GAR and Cap (2018-2019): Defensemen

The first positional group of interest is defensemen, who will be presented in the three different game situations (Even Strength, Power Play and Short Handed). Before diving into the GAR values for individual defensemen, be sure to check out the introduction, which outlines the process for data collection and team-aggregate values. The following charts illustrate the GAR of defensemen in different game situations and time-on-ice:


What kinds of themes can be extrapolated from these charts? There are a few defensemen that jump off the page in terms of minutes played and GAR.

At even strength, Tampa Bay and Montreal were the only two teams whose defensive units (min. 500 minutes) were all positive GAR. On the opposite end, Detroit only had 2 defensemen finish with positive GAR – Mike Green and Danny DeKeyser.

Mark Giordano finished with the best even strength GAR (15.4), just barely edging out David Savard (15.3). He did this averaging only 17.6 even strength minutes per night, ranking 72st among defensemen.

Jay Bouwmeester posted the worst even-strength GAR (-9.2), yet was rewarded with his teams’ third most ice time (18.1 minutes). In shorthanded situations, he played the second-most on the Blues (average of 2.1 minutes per night) and was their second best penalty killer behind Pietrangelo.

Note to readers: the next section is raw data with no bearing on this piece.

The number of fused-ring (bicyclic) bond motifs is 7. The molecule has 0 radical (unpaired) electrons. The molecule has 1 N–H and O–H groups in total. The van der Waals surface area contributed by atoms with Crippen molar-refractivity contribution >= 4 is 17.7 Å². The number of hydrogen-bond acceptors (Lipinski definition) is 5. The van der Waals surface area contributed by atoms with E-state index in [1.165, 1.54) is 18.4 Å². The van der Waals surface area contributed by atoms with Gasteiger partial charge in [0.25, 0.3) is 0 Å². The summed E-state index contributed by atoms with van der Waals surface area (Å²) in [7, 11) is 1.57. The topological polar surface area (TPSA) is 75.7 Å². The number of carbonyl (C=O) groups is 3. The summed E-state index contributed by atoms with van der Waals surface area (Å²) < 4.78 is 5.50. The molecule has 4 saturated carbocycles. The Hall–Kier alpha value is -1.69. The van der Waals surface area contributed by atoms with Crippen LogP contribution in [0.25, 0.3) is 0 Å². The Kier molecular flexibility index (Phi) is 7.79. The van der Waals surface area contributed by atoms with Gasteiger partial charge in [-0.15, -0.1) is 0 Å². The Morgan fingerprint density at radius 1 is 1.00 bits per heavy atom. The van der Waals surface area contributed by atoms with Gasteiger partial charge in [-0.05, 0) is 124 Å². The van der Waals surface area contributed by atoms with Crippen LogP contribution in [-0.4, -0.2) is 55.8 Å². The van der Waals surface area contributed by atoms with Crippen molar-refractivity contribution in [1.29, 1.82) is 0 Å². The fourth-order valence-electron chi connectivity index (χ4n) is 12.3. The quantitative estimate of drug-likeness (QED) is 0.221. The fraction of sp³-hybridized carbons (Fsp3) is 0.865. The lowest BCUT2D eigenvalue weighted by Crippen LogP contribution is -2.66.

Andy Greene also played A LOT of minutes shorthanded. He averaged 20:50 minutes per night, which included an average of over four minutes of shorthanded time a night. While he was below replacement level (-3.6) at even strength, he was the second-best in shorthanded situations (4.032) while playing the most minutes.

Marc Staal is the winner of the worst shorthanded GAR (-4.3), while also leading his team in shorthanded minutes (2.8 min per night). Don’t expect the trade for Trouba to be a significant boost to the penalty kill, as he also finished below replacement level last year as well (-1.3).

Keith Yandle was a dominant force on the power play unit. He led the league in PP GAR (5.5), which was 20% more than the second-best defensemen (John Carlson). He also did this while playing the 4th most PP minutes per game of any defender.

The next installment of the series will look at forwards. Check out all of the player and team charts that I created here.



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